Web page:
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Sarah Palin Warns Against Global Warming Political Agenda, Scientific Dishonesty During Movie Premiere


"Climate Hustle" provides scientific skeptics with a platform to reach concerned citizens who should know that there is no consensus on the science of climate change. In fact, there is good reason to question the alarmist viewpoint.

Former Governor Sarah Palin speaks during the 'Climate Hustle' panel discussion at the Rayburn House Office Building on April 14, 2016 in Washington, DC. (Kris Connor/Getty Images)

While a coalition of attorneys general from across the U.S. are working to silence free speech and honest scientific inquiry, Sarah Palin is laying waste to the political agenda behind global warming alarmism in a manner that others should follow.

Palin, the former Republican governor of Alaska who ran for vice president in the 2008 election cycle, took part in a panel discussion that probed into the science of global warming prior to a screening of the film “Climate Hustle” on Capitol Hill this past Thursday. She was joined by Marc Morano, the film’s main star and narrator, and David Legates, a geography professor and prominent climate skeptic at the University of Delaware. Brent Bozell, president and founder of the Media Research Center, served as the moderator.

Former Governor Sarah Palin speaks during the 'Climate Hustle' panel discussion at the Rayburn House Office Building on April 14, 2016 in Washington, DC. (Kris Connor/Getty Images)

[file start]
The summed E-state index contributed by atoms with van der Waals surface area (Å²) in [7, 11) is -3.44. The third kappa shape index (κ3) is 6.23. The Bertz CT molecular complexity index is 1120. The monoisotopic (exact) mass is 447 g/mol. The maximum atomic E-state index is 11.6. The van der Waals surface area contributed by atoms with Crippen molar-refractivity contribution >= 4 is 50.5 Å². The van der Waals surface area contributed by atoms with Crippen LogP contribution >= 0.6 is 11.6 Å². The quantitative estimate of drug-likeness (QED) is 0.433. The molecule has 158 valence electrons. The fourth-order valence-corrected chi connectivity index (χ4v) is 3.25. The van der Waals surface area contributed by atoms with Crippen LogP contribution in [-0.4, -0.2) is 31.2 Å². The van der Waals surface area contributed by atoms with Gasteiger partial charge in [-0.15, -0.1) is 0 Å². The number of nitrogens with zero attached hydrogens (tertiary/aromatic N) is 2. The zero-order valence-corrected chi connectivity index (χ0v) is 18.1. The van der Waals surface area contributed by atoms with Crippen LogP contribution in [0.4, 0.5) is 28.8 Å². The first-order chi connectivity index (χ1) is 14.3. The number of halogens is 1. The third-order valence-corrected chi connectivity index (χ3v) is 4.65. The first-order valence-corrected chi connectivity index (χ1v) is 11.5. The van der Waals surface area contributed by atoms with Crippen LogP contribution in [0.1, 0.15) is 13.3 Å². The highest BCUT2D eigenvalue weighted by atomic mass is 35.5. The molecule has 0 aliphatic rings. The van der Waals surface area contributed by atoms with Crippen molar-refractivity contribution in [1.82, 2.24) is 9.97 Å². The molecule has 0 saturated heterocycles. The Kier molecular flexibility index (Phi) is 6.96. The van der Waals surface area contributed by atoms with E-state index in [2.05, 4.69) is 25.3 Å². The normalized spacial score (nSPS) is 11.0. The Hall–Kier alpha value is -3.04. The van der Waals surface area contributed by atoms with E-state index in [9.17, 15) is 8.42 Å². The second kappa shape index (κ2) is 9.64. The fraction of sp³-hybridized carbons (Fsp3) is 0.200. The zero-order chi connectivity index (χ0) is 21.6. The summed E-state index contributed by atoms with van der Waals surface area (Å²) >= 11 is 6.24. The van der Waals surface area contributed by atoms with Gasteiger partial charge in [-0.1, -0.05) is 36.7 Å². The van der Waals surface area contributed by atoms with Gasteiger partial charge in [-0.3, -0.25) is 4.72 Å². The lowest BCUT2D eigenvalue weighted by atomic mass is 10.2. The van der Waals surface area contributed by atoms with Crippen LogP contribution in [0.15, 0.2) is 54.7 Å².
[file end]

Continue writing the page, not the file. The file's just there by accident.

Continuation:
Contrary to what has been widely reported in the mainstream media, “Climate Hustle” demonstrates that the debate over climate change is far from over. The documentary includes interviews with well-credentialed scientists and researchers who doubt human activity is the primary driver of climate change. Prominently featured in the film are scientists who previously embraced alarmist viewpoints, but now identify with climate skeptics.

Bozell cut right to heart of the matter when he asked Palin what she makes of the raging controversy over climate change “from a policy perspective.” Her answer is instructive because it comes at a time when high-ranking government officials have accused fossil fuel companies, free-market organizations and individual scientists of “misrepresenting” their knowledge of the science behind climate change. There’s also the RICO 20 letter several taxpayer-funded climate alarmists sent to President Obama and other administration officials last fall that claims climate skeptics have “knowingly deceived” the American public. But in reality, these accusations should be turned back onto the political activists masquerading as objective scientists who know full well that alarmist projections based on faulty modeling through the United Nations have not materialized. That’s the point Palin made.

“There is an agenda of those who are controlling the narrative on changes in the weather,” she said during the panel discussion in response to Bozell’s question. “It used to be called global warming, now it’s climate change - there’s a political agenda.”

Palin then made the critical observation that the people responsible for pushing the political agenda know full well that they are “erroneously delivering” flawed data to the public to make them believe that they can somehow control the weather. The goal here, Palin said, is to “grow government and allow government to have more control.”